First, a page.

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Decorative Concrete at New Jersey Theme Park Mimics Wood, Asphalt

When Bob McDaid first contacted Andre E. Garrote, decorative concrete manager with Prendergast Landscape Contractors, Chesterfield, N.J., about creating a variety of decorative floor finishes at his iPlay America indoor theme park in Freehold, N.J., Garrote saw it as his chance to take on a project that showed his range as a decorative concrete artisan. McDaid wanted a wooden boardwalk look on one side of his park and a worn asphalt road look on the other side, all made from concrete.

Creating a wood-look boardwalk

Garrote and his team started creating samples for the project in February 2010. "The boardwalk sample was one where I hit the nail on the head right from the get go," Garrote says. "I used the H&C Stampable Overlay with a wood plank stamp. The wood plank was then stained with two H&C Semi-Transparent Decorative Stains to create a weathered look."

During the installation of the boardwalk, Garrote's crew changed the directions of the wood planks in different areas for a realistic effect. In an area where park go-ers transition from the boardwalk onto a pier where the rides are, Garrote's crew added king boards for a visual transition. "The wood plank gives me the greatest satisfaction, especially when I hear everyone who walks on it asking themselves, 'Is this real wood?'" Garrote says.

The look of asphalt, with decorative concrete

In another area of the park, Garrote and his team were challenged to create a floor finish that mimicked and old and worn Tuscan village street scape, complete with an asphalt road and concrete curbs and sidewalks. The crew achieved the desired look of a broom finish concrete using H&C Broom Finish Repair mix. Garrote's team even used a ¼-inch diamond blade on a hand grinder to create the illusion of expansion joints. The joints were created to distinguish the 6-inch-wide curb from the sidewalk behind it and the sidewalk's expansion joints. "For the average person there is no real 'wow factor' for this section because they would just believe that it is regular concrete sidewalks and curbs," Garrote says.

The creation of the worn asphalt look to accompany the fabricated sidewalks and curbs was a true challenge for Garrote and his team. After several sample attempts, they settled on a spray texture that produced a realistic look. "I used a spray texture gun with H&C's heavy traffic resurfacer to give me the texture of asphalt. Once the product was about 70 percent hard, we used a light knock down to show some of the smooth characteristics of asphalt," he explains.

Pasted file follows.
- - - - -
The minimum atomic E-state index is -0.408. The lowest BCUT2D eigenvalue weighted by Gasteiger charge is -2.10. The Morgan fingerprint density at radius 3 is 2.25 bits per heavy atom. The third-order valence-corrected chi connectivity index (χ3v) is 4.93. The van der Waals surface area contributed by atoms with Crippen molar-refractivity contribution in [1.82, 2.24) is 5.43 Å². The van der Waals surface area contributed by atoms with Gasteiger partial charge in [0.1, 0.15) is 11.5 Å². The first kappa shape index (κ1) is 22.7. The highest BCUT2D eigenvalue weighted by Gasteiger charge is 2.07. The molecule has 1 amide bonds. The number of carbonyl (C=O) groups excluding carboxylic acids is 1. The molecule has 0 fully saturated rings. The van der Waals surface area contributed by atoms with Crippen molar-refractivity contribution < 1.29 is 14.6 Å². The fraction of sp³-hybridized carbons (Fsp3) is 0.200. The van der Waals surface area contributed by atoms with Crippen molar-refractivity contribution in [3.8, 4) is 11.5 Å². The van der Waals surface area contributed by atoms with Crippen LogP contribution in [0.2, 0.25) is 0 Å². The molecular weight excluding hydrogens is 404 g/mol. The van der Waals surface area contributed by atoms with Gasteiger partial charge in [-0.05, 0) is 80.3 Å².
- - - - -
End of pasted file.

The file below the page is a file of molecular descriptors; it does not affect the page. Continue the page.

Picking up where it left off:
Garrote's crew used three different colors to make the concrete look like asphalt. The main part of the asphalt is charcoal with specs of gray to mimic stone. The crew then applied a sand color over the entire area to make it look like dirty asphalt. "Another important detail used in making the old weathered road was the installation of an Appian Cobblestone stamp in certain areas to give the illusion that the asphalt had broken and worn out so much that the cobblestone had started to come out from underneath," Garrote explains. "We left these areas so irregular that you can't see a transition between products. They look completely realistic."

The final component in creating the asphalt look was installing cracks. After testing many methods, Garrote found that a good old fashioned chisel and hammer worked best to chisel crack lines into the sprayed asphalt. "It took four men three days to create all the cracks," he says.

Garrote was happy with his cracks, but not the color. He traced all the cracks with a black semi-transparent stain, applied with a small painter's brush. Garrote says he lost some sleep over this part of the project, but in the end he says it looks 100 percent realistic. "In one part of iPlay America, the fake asphalt runs into a delivery door where it meets real asphalt. It's amazing — most people would not be able to tell the deference between the two," he beams.

Other floor finishes with decorative concrete

In addition to the creation of the wooden boardwalk and Tuscan asphalt street, Garrote's crew installed several other decorative concrete finishes. One was a European-inspired courtyard at the entrance to the theme park, created with a European Fan stampable overlay, gray base and charcoal highlights.

His crew also installed decorative concrete in two bistro areas that were originally planned for tile. One bistro area received a seamless slate stamp overlay and stamped vertical walls. That floor was scored in a diamond pattern to mimic real tile. The other bistro floor got a royal ashlar slate stamped overlay for a slate look.

"It is hard to describe iPlay America in just a few paragraphs," Garrote says. "I lost a lot of sleep and spent many hours in making iPlay America a showcase for the decorative concrete industry."

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